In their Rent Regulation column, Warren Estis and Jeffrey Turkel highlight several DHCR orders to show how although the division will frequently forgive tenants in luxury default proceedings, its capacity for such forgiveness is not unlimited.

Scott E. Mollen

Realty Law Digest

By Scott E. Mollen |

Scott E. Mollen discusses 'Oren Apartments v. Torres,' where a split authority on deregulation was resolved, and '415 Realty v. Abel Campos,' where a defendant wife succeeded to tenancy when it was found that the landlord was aware that the husband had permanently vacated the premises.

Ezra Dyckman and Daniel W. Stahl

IRS Rules On Qualified Liabilities

By Ezra Dyckman and Daniel W. Stahl |

In their Taxation column, Ezra Dyckman and Daniel W. Stahl discuss the welcome development where the IRS recently issued a private letter ruling that interprets the new category of "qualified liability" in a favorable manner.

Scott E. Mollen

Realty Law Digest

By Scott E. Mollen |

Scott E. Mollen, a partner at Herrick, Feinstein and an adjunct professor at St. John's University School of Law discusses “Lorne v. 50 Madison Avenue Condominium,” where the court held that a condo board was not responsible for repairs to structural defects in the plaintiff’s unit.

Kenneth M. Block and Joshua M. Levy

Ensuring Third-Party Beneficiary Status to Owners

By Kenneth M. Block and Joshua M. Levy |

In their Construction Law column, Kenneth M. Block and Joshua M. Levy write: One of the more common questions asked in the construction contracting arena is whether an owner of a construction project can enforce the terms of a subcontract or its architect's consulting agreement with engineers directly against the subcontractor or engineers as a third-party beneficiary. The answer is "yes," but with some caveats.

Scott E. Mollen

Realty Law Digest

By Scott E. Mollen |

Scott E. Mollen, a partner at Herrick, Feinstein and an adjunct professor at St. John's University School of Law discusses “Coliseum Tenants. v. Benmark,” where the petitioner's holdover proceeding for lease violation was dismissed because petitioner failed to prove that alterations to the respondent’s co-op had been done without board approval, and “364 93rd Street LLC v. Clementine,” where a landlord was awarded judgment of possession due to tenant's harassing conduct which the court found constituted nuisance.

Adam Leitman Bailey and Dov Treiman

Contesting Relocation Liens: Innocent Landowners Get Burnt

By Adam Leitman Bailey and Dov A. Treiman |

In their Housing Litigation column, Adam Leitman Bailey and Dov A. Treiman discuss 'Rivera v. HPD,' a decision "stronger on emotion than analysis" where the Court of Appeals "eliminated a building owner's path to determining the validity of liens placed against its building in relocating the building's tenants when the building became the subject of vacate order."

Scott E. Mollen

Realty Law Digest

By Scott E. Mollen |

Scott E. Mollen, a partner at Herrick, Feinstein and an adjunct professor at St. John's University School of Law discusses 'Goldstein v. Lipetz,' a landlord-tenant case where although the majority found the defendant had "exploited the governmentally-conferred privilege of her rent-stabilized tenancy" by profiting from subletting her apartment through the company Airbnb, the dissent argued that "there is a question of fact as to whether defendant engaged in profiteering, or rather used Airbnb to enable herself to continue to live in her long time home, which would not be inconsistent with the purposes of the Rent Stabilization Law."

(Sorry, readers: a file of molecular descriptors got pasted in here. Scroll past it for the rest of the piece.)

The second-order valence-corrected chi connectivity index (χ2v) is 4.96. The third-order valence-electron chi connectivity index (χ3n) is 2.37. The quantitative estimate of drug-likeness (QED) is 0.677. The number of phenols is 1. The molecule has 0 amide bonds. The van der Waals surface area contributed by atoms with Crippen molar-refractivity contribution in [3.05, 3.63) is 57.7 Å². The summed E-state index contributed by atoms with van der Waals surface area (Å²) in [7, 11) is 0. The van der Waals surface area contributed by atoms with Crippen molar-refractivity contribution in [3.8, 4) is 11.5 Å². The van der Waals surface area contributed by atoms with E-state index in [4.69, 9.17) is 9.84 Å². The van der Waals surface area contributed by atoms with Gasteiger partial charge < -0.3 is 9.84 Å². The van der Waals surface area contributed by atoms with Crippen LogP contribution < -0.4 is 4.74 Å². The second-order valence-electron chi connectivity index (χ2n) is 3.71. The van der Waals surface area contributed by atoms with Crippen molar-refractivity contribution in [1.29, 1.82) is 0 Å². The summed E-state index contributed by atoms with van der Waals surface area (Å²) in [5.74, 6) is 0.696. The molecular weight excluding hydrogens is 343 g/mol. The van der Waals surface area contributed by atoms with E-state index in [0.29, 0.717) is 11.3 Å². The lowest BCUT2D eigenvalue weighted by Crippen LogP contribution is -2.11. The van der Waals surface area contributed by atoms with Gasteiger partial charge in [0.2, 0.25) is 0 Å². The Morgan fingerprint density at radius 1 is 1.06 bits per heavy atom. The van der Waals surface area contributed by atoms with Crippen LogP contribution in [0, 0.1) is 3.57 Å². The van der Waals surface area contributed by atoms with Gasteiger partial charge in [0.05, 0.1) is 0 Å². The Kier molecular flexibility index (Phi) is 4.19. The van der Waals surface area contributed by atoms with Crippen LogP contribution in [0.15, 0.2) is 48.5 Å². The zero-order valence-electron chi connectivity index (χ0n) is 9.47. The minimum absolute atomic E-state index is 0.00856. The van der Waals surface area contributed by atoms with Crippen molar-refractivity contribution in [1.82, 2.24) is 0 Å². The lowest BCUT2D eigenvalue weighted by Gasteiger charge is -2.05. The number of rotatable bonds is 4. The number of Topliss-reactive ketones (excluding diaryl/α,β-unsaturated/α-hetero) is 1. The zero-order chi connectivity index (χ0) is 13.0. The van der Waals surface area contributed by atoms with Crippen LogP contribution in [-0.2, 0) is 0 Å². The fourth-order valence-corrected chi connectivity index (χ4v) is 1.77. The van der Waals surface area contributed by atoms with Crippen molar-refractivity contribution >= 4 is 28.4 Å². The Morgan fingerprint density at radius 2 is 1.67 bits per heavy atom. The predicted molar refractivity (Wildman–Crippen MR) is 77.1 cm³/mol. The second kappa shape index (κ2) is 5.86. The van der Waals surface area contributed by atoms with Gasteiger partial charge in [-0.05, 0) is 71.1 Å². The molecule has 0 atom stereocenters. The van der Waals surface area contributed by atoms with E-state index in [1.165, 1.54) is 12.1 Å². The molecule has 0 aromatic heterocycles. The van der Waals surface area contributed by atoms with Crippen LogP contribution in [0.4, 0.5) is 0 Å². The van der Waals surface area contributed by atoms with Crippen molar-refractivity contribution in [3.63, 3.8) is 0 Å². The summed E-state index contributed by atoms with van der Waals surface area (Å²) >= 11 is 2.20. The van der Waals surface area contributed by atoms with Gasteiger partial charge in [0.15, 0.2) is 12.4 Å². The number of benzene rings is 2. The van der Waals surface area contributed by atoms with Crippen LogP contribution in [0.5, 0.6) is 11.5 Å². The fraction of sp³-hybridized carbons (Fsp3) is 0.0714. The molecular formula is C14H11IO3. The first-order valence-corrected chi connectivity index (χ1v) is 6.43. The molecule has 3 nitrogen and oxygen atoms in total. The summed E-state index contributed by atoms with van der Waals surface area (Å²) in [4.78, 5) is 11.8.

Warren A. Estis and Michael E. Feinstein

Court Clarifies Extent of 'Familial Exception'

By Warren A. Estis and Michael E. Feinstein |

In their Landlord-Tenant Law column, Warren A. Estis and Michael E. Feinstein discuss how the Appellate Term limits the extent of the "Familial Exception" to the maintenance of a summary proceeding.

Scott E. Mollen

Realty Law Digest

By Scott E. Mollen |

Scott E. Mollen, a partner at Herrick, Feinstein and an adjunct professor at St. John's University School of Law reviews 'Building Service Local 32B-J v. 101 Limited Partnership,' 'Rent Stabilization Assoc. v. N.Y. City Rent Guidelines Board,' and 'Bank of America v. Lilly.'

Bruce J. Bergman

Resolved at Last: No 90-Day Notice a Year Later

By Bruce J. Bergman |

In his Foreclosure Litigation column, Bruce Bergman discusses a recent case in the Appellate Division that finally banishes what had been a thorny and eventually time consuming lender dilemma.

Scott E. Mollen

Realty Law Digest

By Scott E. Mollen |

Scott E. Mollen, a partner at Herrick, Feinstein and an adjunct professor at St. John's University School of Law discusses 'Hendel v. Torah,' where the court found that the subject tenants no longer maintained a right of first refusal in their lease as month-to-month tenants, and 'Royal Park Investments v. HSBC Bank,' where the court denied the use of sampling of loans to prove liability.

Anthony S. Guardino

Spot Zoning Challenges Rarely Are Successful

By Anthony S. Guardino |

In his Zoning and Land Use Planning column, Anthony Guardino uses several New York court decisions to show that rezoning decisions which are carefully thought out and well-reasoned are unlikely to be reversed as "spot zoning."

Scott E. Mollen